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' Nor is this any mere theoretical possibility. It is what the Bank of England did under its quantitative easing policy. In 2009-10, it bought £198.3bn of the £227.6bn of gilts the government issued. In effect, then, most of the government’s deficit was financed by printing money. ' That is not strictly true. During QE the BoE in their reverse auctions were deliberately buying different maturities to the ones the DMO were issuing to avoid that accusation. The institutions selling gilts to the Bank were not necessarily the same ones buying at DMO auctions. Posted by: Luis Enrique | July 19, 2010 at 04:27 PM 'Questions I should know the answer to already: 1. When the Bank of England buys government debt, does it keep the IOU on its balance sheet as "the government owes me £X" and do the government debt accounts include, "we owe the BoE £X"? Or does the BoE just tear up the govt's IOU, and the govt's debt is just written off. I'd really like to know the answer to this one! ' The BoE hold the gilts on their balance sheet as assets. Moreover, the Treasury make full interest payments to the BoE for the gilts they hold just the same as for all other gilt holders. The BoE have been making large profits from these coupon payments, which are of course returned to the Treasury. In fact, the prices the BoE paid purchasing gilts during QE is showing a paper profit of 10 billion sterling. Many people were commenting during QE that the Bank were overpaying giving free money to the winners at the auctions. However, since then yields have fallen and prices have risen, hence the notional 10 billion profit. There is no theoretical reason why the BoE can't hold the gilts to maturity. 2. ' Printing lots of money now might not be inflationary short-term, but is it necessarily storing up inflationary pressure at some point in the future? How easy is it to "sterilize" when the future arrives. Likewise with govt borrowing, the bond market might not be a constraint to borrowing, but in (say) 10-years time we're either going to have to pay or roll-over that debt, so when we're thinking about "how much can we afford to borrow" don't we need to be taking into account that future, not just today's interest rates? ' Well that is just about good debt management. You cover all parts of the yield curve to minimise roll-over risks. Part of the euro periphery problems is so much of their debt is short-dated. It is cheaper for governments to issue short-dated debt and roll-over. Until one day a crisis hits and the market reprices your risk and you are left with lots of short-dated debt to roll-over at a much higher interest rate. See eurozone for what happens. Roll-over risks are not a serious problem for the UK because the maturity is around 13 years. Ironically what makes us less of a sovereign risk exacerbated the banking crisis for UK banks. During the banking crisis they had no liquid short-dated government securities because the DMO had not been issuing them. Their balance sheets were full of illiquid mortgage-backed securities. ' why doesn't the CB just give the govt money by buying new debt and then tear it up? ' The government do not need anyone to give them money as they just credit accounts. The gilts are issued after the government spends. Why then do we have a gilts market ? The risk-free rate is important as a benchmark for pricing all other risk. Moreover, the bond market places a discipline on the government.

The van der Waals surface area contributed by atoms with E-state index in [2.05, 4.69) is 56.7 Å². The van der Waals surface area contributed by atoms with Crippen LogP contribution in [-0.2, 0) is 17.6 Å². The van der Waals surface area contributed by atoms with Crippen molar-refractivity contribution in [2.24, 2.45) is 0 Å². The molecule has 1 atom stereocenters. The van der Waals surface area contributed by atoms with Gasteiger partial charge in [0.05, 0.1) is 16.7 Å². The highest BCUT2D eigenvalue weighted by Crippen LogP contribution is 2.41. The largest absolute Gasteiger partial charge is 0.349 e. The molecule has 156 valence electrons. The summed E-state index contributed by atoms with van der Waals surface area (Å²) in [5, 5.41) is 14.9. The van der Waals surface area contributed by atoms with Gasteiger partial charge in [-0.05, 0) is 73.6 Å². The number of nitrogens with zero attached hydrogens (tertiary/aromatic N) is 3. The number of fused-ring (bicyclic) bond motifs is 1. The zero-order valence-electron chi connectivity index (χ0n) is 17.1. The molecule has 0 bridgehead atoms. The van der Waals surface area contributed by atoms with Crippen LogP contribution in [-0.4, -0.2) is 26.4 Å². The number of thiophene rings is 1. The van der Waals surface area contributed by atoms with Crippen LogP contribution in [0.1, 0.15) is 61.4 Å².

Toggle Commented Jul 20, 2010 on Monetizing the deficit at Stumbling and Mumbling
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Jul 19, 2010